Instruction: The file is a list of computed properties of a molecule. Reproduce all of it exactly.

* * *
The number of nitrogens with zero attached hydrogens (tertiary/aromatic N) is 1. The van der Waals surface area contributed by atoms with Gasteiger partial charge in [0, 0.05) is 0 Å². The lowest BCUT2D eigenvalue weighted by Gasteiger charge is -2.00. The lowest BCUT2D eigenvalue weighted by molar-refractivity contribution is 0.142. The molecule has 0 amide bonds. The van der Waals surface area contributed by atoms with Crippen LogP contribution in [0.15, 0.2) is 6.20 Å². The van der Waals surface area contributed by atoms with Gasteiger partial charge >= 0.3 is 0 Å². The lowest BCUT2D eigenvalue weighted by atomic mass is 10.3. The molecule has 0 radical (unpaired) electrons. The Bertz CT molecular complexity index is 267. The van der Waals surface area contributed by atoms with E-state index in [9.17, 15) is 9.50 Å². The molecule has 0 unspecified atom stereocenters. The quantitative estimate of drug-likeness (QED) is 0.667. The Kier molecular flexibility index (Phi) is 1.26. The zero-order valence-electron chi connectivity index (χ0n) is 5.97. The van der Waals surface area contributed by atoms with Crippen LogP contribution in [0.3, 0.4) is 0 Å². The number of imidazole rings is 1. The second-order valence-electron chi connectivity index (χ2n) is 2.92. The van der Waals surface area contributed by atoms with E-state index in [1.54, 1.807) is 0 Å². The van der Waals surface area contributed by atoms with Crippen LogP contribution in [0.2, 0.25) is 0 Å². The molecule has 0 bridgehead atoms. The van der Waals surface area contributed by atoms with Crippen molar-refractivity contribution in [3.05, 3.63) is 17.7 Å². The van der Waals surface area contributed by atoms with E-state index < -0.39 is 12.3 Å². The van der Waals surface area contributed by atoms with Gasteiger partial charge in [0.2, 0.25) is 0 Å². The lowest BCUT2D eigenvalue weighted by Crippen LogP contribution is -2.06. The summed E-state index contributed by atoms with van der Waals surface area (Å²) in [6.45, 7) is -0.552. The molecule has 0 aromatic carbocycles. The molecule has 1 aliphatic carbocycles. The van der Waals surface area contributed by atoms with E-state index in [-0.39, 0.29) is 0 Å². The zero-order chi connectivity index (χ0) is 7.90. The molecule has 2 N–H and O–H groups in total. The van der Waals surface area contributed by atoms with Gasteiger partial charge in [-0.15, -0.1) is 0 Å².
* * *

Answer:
The number of nitrogens with zero attached hydrogens (tertiary/aromatic N) is 1. The van der Waals surface area contributed by atoms with Gasteiger partial charge in [0, 0.05) is 0 Å². The lowest BCUT2D eigenvalue weighted by Gasteiger charge is -2.00. The lowest BCUT2D eigenvalue weighted by molar-refractivity contribution is 0.142. The molecule has 0 amide bonds. The van der Waals surface area contributed by atoms with Crippen LogP contribution in [0.15, 0.2) is 6.20 Å². The van der Waals surface area contributed by atoms with Gasteiger partial charge >= 0.3 is 0 Å². The lowest BCUT2D eigenvalue weighted by atomic mass is 10.3. The molecule has 0 radical (unpaired) electrons. The Bertz CT molecular complexity index is 267. The van der Waals surface area contributed by atoms with E-state index in [9.17, 15) is 9.50 Å². The molecule has 0 unspecified atom stereocenters. The quantitative estimate of drug-likeness (QED) is 0.667. The Kier molecular flexibility index (Phi) is 1.26. The zero-order valence-electron chi connectivity index (χ0n) is 5.97. The van der Waals surface area contributed by atoms with Crippen LogP contribution in [0.3, 0.4) is 0 Å². The number of imidazole rings is 1. The second-order valence-electron chi connectivity index (χ2n) is 2.92. The van der Waals surface area contributed by atoms with E-state index in [1.54, 1.807) is 0 Å². The van der Waals surface area contributed by atoms with Crippen LogP contribution in [0.2, 0.25) is 0 Å². The molecule has 0 bridgehead atoms. The van der Waals surface area contributed by atoms with Crippen molar-refractivity contribution in [3.05, 3.63) is 17.7 Å². The van der Waals surface area contributed by atoms with E-state index < -0.39 is 12.3 Å². The van der Waals surface area contributed by atoms with Gasteiger partial charge in [0.2, 0.25) is 0 Å². The lowest BCUT2D eigenvalue weighted by Crippen LogP contribution is -2.06. The summed E-state index contributed by atoms with van der Waals surface area (Å²) in [6.45, 7) is -0.552. The molecule has 0 aromatic carbocycles. The molecule has 1 aliphatic carbocycles. The van der Waals surface area contributed by atoms with E-state index in [-0.39, 0.29) is 0 Å². The zero-order chi connectivity index (χ0) is 7.90. The molecule has 2 N–H and O–H groups in total. The van der Waals surface area contributed by atoms with Gasteiger partial charge in [-0.15, -0.1) is 0 Å².